A party may move for judgment on the pleadings under Federal Rule of Civil Procedure 12(c) after the parties have filed the complaint and answer. Fed. R. Civ. P. 12(c). A motion for judgment on the pleadings is reviewed "under the same standards as a motion to dismiss under 12(b); the motion is not granted unless it appears beyond doubt that the [non-movant] can prove no facts sufficient to support his [position]." Flenner v. Sheahan, 107 F.3d 459 (7th Cir. 1997). When considering a motion for judgment on the pleadings, a court must view all allegations in the light most favorable to the nonmoving party, and must further draw all reasonable inferences in favor of that party. Kiddy-Brown v. Blagojevich, 408 F.3d 346, 355 (7th Cir. 2005); Forseth v. Village of Sussex, 199 F.3d 363, 368 (7th Cir. 2000). In evaluating a Rule 12(c) motion, a court is only allowed to consider the pleadings, which include "the complaint, the answer, and any written instruments attached as exhibits." Northern Ind. Gun & Outdoor Shows v. City of S. Bend, 163 F.3d 449, 452 (7th Cir. 1998).

B. Duty to Defend Standard

Because this is a diversity case, Illinois law applies. It is this Court's duty to predict what the Illinois Supreme Court would do if presented with an identical issue. Taco Bell Corp. v. Continental Cas. Co. 388 F.3d 1069, 1077 (7th Cir. 2004). Illinois law treats the interpretation of an insurance policy as a question of law that the court may resolve summarily. See Connecticut Indem. Co. v. DER Travel Service, Inc., 328 F.3d 347, 349 (7th Cir. 2003) (citing Crum & Forster Managers Corp. v. Resolution Trust Corp., 620 N.E.2d 1073, 1077 (Ill. 1993)). Whether an insurer must defend the insured is a question resolved by comparing the allegations of the underlying complaint to the insurance policy. Id. (citing Lapham-HickeySteel Corp. v. Protection Mut. Ins. Co., 166 Ill. 2d 520, 655 N.E.2d 842, 847 (Ill. 1995)). If the underlying complaint alleges facts within or potentially within policy coverage, the insurer is obligated to defend its insured, even if the allegations are groundless, false, or fraudulent. United States Fidelity & Guaranty Co. v. Wilkin Insulation Co., 144 Ill. 2d 64, 578 N.E.2d 926, 930 (Ill. 1991).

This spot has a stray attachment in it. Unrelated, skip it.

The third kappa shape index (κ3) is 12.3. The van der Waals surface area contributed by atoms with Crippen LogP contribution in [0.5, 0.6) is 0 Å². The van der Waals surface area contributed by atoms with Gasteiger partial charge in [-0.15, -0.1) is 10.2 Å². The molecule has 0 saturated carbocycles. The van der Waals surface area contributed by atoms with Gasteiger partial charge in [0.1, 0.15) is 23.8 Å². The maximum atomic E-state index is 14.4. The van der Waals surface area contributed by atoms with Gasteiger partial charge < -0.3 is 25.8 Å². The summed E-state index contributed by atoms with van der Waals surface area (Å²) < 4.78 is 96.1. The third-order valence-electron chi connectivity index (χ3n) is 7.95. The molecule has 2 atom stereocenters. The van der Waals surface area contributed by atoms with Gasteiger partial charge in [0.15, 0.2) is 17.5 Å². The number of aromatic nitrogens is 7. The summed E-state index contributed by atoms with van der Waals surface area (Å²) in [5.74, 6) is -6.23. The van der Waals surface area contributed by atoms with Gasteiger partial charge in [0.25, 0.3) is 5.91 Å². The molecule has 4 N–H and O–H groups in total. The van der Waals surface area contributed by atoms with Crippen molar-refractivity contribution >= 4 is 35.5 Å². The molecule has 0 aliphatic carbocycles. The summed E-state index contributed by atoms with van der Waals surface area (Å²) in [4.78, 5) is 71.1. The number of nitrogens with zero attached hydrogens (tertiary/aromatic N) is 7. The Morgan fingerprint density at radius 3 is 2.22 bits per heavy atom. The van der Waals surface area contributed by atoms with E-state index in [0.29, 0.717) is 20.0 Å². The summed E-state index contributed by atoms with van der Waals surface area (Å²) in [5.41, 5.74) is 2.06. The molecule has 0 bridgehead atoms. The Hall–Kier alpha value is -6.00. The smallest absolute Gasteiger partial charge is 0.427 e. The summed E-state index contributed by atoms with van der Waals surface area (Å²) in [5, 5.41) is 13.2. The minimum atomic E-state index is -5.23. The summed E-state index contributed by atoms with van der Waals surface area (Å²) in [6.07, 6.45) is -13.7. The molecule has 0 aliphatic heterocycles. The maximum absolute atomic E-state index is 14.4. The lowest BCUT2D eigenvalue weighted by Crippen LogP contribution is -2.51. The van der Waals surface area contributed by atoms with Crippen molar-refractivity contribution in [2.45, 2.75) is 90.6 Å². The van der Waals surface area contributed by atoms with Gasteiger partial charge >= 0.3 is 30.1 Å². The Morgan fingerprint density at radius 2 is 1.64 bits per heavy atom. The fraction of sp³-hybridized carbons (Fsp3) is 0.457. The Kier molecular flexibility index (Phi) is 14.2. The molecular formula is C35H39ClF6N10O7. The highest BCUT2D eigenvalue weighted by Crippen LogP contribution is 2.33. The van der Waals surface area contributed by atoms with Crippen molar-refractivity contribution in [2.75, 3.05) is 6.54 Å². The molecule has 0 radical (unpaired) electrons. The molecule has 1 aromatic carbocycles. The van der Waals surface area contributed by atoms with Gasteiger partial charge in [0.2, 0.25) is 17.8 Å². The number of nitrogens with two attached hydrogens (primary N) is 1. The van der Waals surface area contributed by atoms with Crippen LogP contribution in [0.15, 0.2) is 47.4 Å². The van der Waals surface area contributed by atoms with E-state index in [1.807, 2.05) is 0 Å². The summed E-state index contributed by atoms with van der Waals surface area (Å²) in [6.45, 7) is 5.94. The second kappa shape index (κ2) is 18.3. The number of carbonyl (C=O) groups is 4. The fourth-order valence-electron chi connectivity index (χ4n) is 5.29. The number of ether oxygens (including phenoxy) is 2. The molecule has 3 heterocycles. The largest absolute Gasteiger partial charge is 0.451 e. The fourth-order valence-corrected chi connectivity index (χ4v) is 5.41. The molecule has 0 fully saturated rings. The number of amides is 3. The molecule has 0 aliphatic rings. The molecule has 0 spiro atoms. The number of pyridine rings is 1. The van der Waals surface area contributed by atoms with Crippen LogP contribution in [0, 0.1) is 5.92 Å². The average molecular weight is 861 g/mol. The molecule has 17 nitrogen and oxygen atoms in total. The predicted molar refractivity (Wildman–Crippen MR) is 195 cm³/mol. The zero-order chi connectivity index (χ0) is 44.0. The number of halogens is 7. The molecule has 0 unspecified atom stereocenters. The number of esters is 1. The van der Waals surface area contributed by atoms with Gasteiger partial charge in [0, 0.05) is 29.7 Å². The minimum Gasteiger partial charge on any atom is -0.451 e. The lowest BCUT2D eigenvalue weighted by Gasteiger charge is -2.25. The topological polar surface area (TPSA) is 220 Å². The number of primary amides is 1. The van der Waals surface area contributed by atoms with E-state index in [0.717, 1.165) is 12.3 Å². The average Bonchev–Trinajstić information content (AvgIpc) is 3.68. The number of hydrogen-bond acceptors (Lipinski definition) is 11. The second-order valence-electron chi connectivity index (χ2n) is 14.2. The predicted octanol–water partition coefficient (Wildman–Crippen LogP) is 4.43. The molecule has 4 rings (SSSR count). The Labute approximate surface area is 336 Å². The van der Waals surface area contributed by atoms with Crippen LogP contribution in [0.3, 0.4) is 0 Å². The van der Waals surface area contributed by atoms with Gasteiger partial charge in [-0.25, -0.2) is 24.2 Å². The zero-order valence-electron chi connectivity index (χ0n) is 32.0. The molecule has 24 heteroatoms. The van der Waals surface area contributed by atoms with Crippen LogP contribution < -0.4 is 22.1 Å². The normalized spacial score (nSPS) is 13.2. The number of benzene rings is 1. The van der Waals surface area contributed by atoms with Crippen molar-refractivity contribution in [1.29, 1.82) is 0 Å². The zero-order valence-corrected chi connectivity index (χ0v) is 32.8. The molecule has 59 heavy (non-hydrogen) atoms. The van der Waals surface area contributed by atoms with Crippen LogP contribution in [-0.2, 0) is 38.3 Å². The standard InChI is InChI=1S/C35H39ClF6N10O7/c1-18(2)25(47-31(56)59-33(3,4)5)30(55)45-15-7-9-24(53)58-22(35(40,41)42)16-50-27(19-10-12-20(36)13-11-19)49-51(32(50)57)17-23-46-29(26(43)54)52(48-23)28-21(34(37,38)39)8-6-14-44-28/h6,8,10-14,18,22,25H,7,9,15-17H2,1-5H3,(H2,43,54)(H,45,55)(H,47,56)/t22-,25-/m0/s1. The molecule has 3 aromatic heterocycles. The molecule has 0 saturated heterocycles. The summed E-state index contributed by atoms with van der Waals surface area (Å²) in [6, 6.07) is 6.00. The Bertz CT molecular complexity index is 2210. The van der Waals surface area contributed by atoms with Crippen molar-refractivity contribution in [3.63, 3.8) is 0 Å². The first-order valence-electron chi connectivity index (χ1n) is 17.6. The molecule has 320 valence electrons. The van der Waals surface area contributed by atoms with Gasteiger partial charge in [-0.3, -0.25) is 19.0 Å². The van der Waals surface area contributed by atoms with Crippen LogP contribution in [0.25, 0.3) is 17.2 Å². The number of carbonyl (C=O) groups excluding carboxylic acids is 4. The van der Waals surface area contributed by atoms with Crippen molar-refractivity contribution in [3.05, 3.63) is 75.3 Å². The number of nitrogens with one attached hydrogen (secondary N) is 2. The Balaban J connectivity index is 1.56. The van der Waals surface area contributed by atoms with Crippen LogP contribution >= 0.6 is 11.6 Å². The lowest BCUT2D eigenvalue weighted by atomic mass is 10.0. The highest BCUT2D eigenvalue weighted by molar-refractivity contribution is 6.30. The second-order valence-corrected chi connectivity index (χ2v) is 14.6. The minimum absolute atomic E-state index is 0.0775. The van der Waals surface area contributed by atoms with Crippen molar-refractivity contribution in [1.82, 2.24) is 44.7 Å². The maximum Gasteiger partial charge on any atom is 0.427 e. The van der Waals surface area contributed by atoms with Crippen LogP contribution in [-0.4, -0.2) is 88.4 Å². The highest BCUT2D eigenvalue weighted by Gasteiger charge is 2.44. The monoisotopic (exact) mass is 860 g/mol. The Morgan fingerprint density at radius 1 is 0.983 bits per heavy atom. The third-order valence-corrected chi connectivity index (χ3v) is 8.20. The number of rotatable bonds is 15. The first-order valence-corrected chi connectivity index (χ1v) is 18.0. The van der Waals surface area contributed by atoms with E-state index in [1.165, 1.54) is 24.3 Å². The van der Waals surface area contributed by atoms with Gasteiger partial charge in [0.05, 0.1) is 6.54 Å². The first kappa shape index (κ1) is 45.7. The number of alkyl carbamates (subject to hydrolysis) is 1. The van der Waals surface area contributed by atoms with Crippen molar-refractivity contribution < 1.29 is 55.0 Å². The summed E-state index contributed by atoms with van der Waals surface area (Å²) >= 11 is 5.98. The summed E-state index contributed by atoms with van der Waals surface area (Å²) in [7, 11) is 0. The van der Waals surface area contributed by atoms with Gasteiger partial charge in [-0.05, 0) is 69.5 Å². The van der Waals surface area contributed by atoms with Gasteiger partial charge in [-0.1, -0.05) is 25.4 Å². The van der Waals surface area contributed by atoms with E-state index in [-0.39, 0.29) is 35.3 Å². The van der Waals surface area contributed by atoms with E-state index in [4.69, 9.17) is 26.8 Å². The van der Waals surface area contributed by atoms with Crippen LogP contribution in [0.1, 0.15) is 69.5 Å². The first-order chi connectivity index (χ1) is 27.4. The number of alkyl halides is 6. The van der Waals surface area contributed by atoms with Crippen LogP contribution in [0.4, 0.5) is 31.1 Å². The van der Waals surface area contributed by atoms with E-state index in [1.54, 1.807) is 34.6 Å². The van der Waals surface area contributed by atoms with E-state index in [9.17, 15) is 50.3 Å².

An insurer, however, has no duty to defend where it is "'clear from the face of the underlying complaint that the allegations fail to state facts which bring the case within, or potentially within, the policy's coverage.'" Connecticut Indem. Co., 328 F.3d at 349(quoting United States Fidelity & Guaranty Co., 578 N.E.2d at 930). The legal labels used are not dispositive as to whether a duty to defend exists. Id. (citing LexmarkInt'l, Inc. v. Transportation Ins. Co., 327 Ill. App. 3d 128, 761 N.E.2d 1214, 1221 (Ill. App. Ct. 2001)). Furthermore, if the insurer relies on an exclusionary provision, it must be "clear and free from doubt" that the policy's exclusion prevents coverage. See Bituminous Cas. Corp. v. Fulkerson, 212 Ill. App. 3d 556, 571 N.E.2d 256, 262 (Ill. App. Ct. 1991). The Court must liberally construe the underlying complaint and the insurance policy in favor of the insured. SeeUnited States Fidelity & Guaranty Co., 578 N.E.2d at 930.

C. The Policy

The Policy in question provides general commercial liability coverage. (Doc.1, Ex. A.) The Policy provides coverage for "occurance[s]," which it defines as "an accident, including continuous or repeated exposure to substantially the same general harmful conditions." (Id.). It does not provide any more precise definition of "accident." The Policy also provides several exclusions from coverage, two of which are relevant here: exclusion j(5); and exclusion j(6). Exclusion j(5) states that coverage does not extend to property damage to "[t]hat particular part of real property on which you or any contractors or subcontractors working directly or indirectly on your behalf are performing operations, if the 'property damage' arises out of those operations." (Id.) Exclusion j(6) states that coverage does not extend to property damage to "[t]hat particular part of any property that must be restored, repaired or replaced ...